The aim of this study was to determine the effects of artificial plants on the density of 3 sea urchin species in sea urchin-dominated areas and the survival of adult giant kelp transplanted into sea urchin-dominated areas. The study evaluated whether artificial plants could be used for protection and restoration of giant kelp forests in southern California.
Site Selection Criteria:
A site was selected in an urchin barren where Macrocystis beds had existed historically.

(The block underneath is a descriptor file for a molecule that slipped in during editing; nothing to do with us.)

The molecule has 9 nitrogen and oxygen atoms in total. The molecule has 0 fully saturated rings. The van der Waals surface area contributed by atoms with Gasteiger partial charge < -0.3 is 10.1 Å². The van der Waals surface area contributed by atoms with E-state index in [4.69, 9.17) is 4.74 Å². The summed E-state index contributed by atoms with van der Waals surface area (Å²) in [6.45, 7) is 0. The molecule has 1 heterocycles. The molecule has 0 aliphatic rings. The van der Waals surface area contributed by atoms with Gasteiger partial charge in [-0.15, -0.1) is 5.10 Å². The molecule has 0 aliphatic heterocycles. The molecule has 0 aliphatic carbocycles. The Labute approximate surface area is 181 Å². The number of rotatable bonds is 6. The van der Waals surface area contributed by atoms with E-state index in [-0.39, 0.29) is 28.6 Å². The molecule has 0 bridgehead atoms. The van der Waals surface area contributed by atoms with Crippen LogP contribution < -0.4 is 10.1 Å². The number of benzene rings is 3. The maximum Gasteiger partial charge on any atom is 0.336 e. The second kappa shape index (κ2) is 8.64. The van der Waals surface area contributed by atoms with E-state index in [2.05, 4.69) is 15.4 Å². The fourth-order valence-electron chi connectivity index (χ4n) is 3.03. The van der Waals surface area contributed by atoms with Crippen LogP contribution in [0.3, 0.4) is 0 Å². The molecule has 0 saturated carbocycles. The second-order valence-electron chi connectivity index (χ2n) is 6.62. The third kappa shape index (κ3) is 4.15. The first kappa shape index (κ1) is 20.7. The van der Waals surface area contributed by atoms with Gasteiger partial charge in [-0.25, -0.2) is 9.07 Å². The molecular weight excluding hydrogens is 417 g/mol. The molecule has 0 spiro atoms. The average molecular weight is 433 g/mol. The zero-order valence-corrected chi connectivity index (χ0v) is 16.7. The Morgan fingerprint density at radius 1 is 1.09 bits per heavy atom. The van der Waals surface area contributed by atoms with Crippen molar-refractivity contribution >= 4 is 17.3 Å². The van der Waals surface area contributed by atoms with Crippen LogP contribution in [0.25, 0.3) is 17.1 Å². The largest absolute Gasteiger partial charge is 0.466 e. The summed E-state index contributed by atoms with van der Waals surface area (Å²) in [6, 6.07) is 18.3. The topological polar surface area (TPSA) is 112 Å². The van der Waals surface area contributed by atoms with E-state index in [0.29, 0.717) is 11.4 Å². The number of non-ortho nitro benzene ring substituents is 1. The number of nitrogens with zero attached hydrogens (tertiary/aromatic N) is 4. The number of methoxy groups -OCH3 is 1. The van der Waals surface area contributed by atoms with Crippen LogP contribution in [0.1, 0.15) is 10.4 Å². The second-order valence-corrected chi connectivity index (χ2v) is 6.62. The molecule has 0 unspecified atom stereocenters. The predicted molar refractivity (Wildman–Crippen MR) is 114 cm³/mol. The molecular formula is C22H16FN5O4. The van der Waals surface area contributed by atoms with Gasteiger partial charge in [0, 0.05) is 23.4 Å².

Cause Of Decline:
Forests of giant kelp (Macrocystis pyrifera) provide substrate, food and habitat for a wide variety of marine organisms, and support fisheries for fin fish, invertebrates and kelp. Forests of giant kelp also provide the basis for an alginate industry which has sales exceeding US$230 million annually. Sea urchins that live in forests of giant kelp typically feed on kelp debris that drifts down from the forest. However when sea urchins become abundant, they can have devastating effects on populations of marine plants, including giant kelps.